Wearables have taken lots of different shapes, but electronic tattoos and second-skins have the potential to be the most convenient option of the lot. Looking to take on-skin technology beyond the medical monitoring arena, Microsoft Research and MIT are exploring the potential for functional temporary tattoos made from gold leaf that offer input, display and wireless communications capabilities, while looking fabulous.

Although a lot of time has been dedicated to investigating medical on-skin technologies, Microsoft Research and MIT were more interested in creating cost-effective on-skin user interfaces for those with an eye for fashion. With this in mind, they developed the DuoSkin fabrication process that makes use of cheap materials and doesn't rely on any complex manufacturing procedures so designs can be easily customized.

Making a piece of DuoSkin "jewellery" is a fairly simple process. The conductive gold leaf circuits can be designed using regular 2D graphic design tools, and can be applied to a piece of store-bought tattoo paper. Although gold leaf might not be something we see every day, it's also not very expensive, so making use of its conductive properties won't break the bank.

Application is no more complex than for a regular temporary tattoo, but once applied it is far more useful than a regular stick on. The research team has demonstrated three potential uses for the technology: as touch-sensitive input devices, as a color-changing display, and for wireless communications.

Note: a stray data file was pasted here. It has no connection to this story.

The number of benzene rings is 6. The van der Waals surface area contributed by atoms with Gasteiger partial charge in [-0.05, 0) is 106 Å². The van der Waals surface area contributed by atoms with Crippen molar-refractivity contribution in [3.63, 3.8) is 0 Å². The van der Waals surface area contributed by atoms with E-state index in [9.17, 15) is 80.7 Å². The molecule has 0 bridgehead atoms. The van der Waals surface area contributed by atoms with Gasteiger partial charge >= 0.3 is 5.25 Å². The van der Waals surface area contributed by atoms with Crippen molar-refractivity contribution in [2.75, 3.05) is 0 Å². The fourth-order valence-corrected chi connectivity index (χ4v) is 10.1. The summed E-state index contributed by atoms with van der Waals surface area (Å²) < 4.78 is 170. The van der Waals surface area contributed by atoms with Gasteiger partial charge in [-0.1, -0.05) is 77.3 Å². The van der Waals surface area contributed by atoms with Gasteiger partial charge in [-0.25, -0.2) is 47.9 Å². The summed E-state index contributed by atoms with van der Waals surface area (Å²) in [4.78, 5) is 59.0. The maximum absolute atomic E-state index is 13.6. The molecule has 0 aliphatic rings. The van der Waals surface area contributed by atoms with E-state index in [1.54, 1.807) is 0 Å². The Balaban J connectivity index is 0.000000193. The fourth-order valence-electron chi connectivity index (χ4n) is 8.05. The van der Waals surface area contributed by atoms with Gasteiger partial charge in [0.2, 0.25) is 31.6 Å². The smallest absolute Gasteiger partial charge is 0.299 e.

In terms of a touch interface, the team tested different types of sliders and buttons, with both continuous sliders and less precise (but simpler) setups proving workable despite requiring an Arduino mini controller and a small LiPo battery. Interestingly, tests showed copper was far less durable than gold leaf when being poked and prodded by the wearer, making gold leaf the first-choice for the tattoos – it was also preferred over copper tape and thread for aesthetic purposes.

Using thermochromic pigments, which switch between two different colors in response to changes in temperature, the team also demonstrated a tattoo that changes color when heated above the wearer's normal body temperature, thereby allowing dynamic designs.

To demonstrate the potential for tattoos to be used to communicate wirelessly with other devices, the team paired a passively-powered NFC chip with a gold leaf coil. This could allow people to wear their movie ticket on their arm or make payments with a wave of their hand. All up, researchers estimate a 3 x 4 cm (1 x 1.5 in) NFC unit would cost less than US$2.50.

The team also "highlighted" the purely decorative potential of the technology by embedding LEDs into a tattoo that resembled an on-skin necklace.

As with regular tattoos, the researchers believe that simple wearer customization is essential for on-skin technology to reach wider adoption. The DuoSkin fabrication process and the personal aesthetic principle it embraces could be the key to delivering more functional skin art.

Examples of the DuoSkin tattoos can be seen in the video below.

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